Reflecting on 2021, looking ahead to 2022 and tackling youth unemployment

DI News - Reflecting on 2021, looking ahead to 2022 and tackling youth unemployment

2021 saw Digital Innovators make significant headway in adapting and developing our skills programmes to unlock the potential of hundreds of young people in the region. We also expanded our team, moved into new offices, launched Digital Innovators West Midlands Community Interest Company and even won an award for Outstanding Education and Training at Solihull Awards 2021!

So, how do we plan to follow that this year?

Mick Westman, Founder and CEO of Digital Innovators shares his thoughts on the challenges for young people in 2022 and how Digital Innovators intends to help more young people gain meaningful employment.

Mick’s reflection

Digital Innovators’ mission is to provide alternative pathways to employment. Our focus is supporting 16–24 year olds by unlocking their potential. This remains as true today as it was when we started – but how we achieve this has adapted in light of the pandemic, not only to respond to new challenges caused by COVID restrictions, but in recognition of the significant increase in demand for digital skills across all industry sectors.

2021 delivered some sobering facts:

  • Between August and October 2021 – 87,000 people aged 16-24 had been unemployed for over 12 months, which was 18.9% of unemployed 16-24 year olds. This is an increase from 18.6% of unemployed people in this age group in the previous quarter.
  • Shockingly, 20% of all people who had been unemployed for over 12 months were between the ages of 16 and 24 year olds.1
  • The number of young people in employment has fallen by 171,000, a 5% fall since 2020.

Not only has the pandemic affected these young people individually, it has impacted our economy as a whole, with the cost of higher youth unemployment in terms of lost national output forecast to be £5.9 billion in 2021, rising to £6.9 billion in 2022.2

Taking action to tackle youth unemployment

We are redoubling our efforts to find more ways to bridge the gap between employers and young people to provide alternative talent pipelines and support them in their skills and experience development for when the jobs market recovers.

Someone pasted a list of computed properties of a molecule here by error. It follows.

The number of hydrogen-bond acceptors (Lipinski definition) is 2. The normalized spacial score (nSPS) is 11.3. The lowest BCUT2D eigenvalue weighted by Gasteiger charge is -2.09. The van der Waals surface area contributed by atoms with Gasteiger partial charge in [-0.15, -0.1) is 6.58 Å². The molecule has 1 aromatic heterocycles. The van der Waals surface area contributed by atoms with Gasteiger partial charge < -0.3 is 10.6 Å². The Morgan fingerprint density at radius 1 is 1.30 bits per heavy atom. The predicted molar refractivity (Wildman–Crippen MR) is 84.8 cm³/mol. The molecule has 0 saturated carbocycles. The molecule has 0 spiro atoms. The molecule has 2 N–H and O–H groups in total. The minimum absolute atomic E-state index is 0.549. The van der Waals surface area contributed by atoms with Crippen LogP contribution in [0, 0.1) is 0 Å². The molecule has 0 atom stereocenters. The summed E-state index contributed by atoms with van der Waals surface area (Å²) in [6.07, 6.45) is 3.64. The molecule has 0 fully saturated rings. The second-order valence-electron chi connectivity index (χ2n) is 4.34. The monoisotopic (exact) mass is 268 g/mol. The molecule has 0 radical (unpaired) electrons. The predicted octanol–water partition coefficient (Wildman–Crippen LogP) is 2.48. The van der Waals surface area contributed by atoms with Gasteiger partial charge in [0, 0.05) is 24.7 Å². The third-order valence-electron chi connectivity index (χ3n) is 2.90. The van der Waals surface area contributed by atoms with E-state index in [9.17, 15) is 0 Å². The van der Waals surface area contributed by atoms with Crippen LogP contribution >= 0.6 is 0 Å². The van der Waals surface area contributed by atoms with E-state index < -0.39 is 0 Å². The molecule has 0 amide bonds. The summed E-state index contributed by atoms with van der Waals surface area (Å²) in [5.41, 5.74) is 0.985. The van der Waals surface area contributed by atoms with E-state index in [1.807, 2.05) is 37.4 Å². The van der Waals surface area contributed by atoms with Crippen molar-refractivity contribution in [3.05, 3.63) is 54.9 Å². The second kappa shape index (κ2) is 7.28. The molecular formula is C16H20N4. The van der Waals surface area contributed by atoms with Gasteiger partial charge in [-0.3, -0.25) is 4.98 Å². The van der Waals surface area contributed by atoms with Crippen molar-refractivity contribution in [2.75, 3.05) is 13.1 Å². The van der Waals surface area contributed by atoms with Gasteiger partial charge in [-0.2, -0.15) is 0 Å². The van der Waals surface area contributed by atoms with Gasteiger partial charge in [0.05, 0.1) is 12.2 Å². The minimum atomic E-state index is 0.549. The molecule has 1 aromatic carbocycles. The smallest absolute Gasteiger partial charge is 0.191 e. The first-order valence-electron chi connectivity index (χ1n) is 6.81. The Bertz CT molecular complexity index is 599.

Now more than ever, we need to help these young people build the confidence, self-belief, and resilience needed to stand out from the crowd and demonstrate their value to employers – and in 2022, we have a number of exciting initiatives coming up which will do exactly that.

In 2022 Digital Innovators will focus on creating an environment that allows employers and these young people to work together, to share ideas and to create alternative career pathways that help address this worrying trend of young people in this age group being unemployed, and for extended periods of time.

This will primarily be done through delivering our skills programmes in colleges and schools, as well as through The Ideator – based at Innovation Birmingham – in collaboration with Bruntwood SciTech and GBSLEP, which will be launching with five events this January and February. These events will see national and local employers working directly with students in live problem-solving workshops to address business challenges.

By providing a space and opportunities in which young people can demonstrate their capability, skills and ideas, I am confident that we can illustrate to employers the value that young people can bring to their business and facilitate further collaboration which will contribute to the reduction of youth unemployment in the region.

Thank you

Digital Innovators would like to thank everyone who has supported us throughout 2021. Without your support, our work would not be possible. We look forward to continuing to work together to facilitate the development young people in the West Midlands.

We are keen to share more about our plans for 2022 and explore further opportunities for collaboration. To get involved, please email

1 Youth Unemployment Statistics 2021 House of Commons research briefings.

2 Report from Learning and Work Institute and The Prince’s Trust, supported by HSBC UK.

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